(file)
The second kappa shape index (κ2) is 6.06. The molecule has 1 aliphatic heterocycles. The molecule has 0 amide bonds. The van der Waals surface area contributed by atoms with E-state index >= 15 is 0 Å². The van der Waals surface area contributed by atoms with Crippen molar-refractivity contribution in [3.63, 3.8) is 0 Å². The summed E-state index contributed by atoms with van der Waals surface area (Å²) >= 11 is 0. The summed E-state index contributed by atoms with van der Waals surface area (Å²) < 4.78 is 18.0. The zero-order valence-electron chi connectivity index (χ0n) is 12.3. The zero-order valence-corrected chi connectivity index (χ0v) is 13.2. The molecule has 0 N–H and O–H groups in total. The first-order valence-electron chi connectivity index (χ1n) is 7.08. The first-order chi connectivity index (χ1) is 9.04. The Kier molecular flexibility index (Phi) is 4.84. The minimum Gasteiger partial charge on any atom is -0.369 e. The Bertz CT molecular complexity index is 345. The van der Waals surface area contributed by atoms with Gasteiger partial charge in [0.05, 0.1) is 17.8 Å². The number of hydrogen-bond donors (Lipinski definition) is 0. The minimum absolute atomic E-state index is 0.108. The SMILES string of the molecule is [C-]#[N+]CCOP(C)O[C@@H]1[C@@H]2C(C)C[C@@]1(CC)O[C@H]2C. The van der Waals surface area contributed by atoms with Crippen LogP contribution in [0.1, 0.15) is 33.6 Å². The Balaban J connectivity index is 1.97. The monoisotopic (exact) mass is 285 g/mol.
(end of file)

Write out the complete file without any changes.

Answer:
The second kappa shape index (κ2) is 6.06. The molecule has 1 aliphatic heterocycles. The molecule has 0 amide bonds. The van der Waals surface area contributed by atoms with E-state index >= 15 is 0 Å². The van der Waals surface area contributed by atoms with Crippen molar-refractivity contribution in [3.63, 3.8) is 0 Å². The summed E-state index contributed by atoms with van der Waals surface area (Å²) >= 11 is 0. The summed E-state index contributed by atoms with van der Waals surface area (Å²) < 4.78 is 18.0. The zero-order valence-electron chi connectivity index (χ0n) is 12.3. The zero-order valence-corrected chi connectivity index (χ0v) is 13.2. The molecule has 0 N–H and O–H groups in total. The first-order valence-electron chi connectivity index (χ1n) is 7.08. The first-order chi connectivity index (χ1) is 9.04. The Kier molecular flexibility index (Phi) is 4.84. The minimum Gasteiger partial charge on any atom is -0.369 e. The Bertz CT molecular complexity index is 345. The van der Waals surface area contributed by atoms with Gasteiger partial charge in [0.05, 0.1) is 17.8 Å². The number of hydrogen-bond donors (Lipinski definition) is 0. The minimum absolute atomic E-state index is 0.108. The SMILES string of the molecule is [C-]#[N+]CCOP(C)O[C@@H]1[C@@H]2C(C)C[C@@]1(CC)O[C@H]2C. The van der Waals surface area contributed by atoms with Crippen LogP contribution in [0.1, 0.15) is 33.6 Å². The Balaban J connectivity index is 1.97. The monoisotopic (exact) mass is 285 g/mol.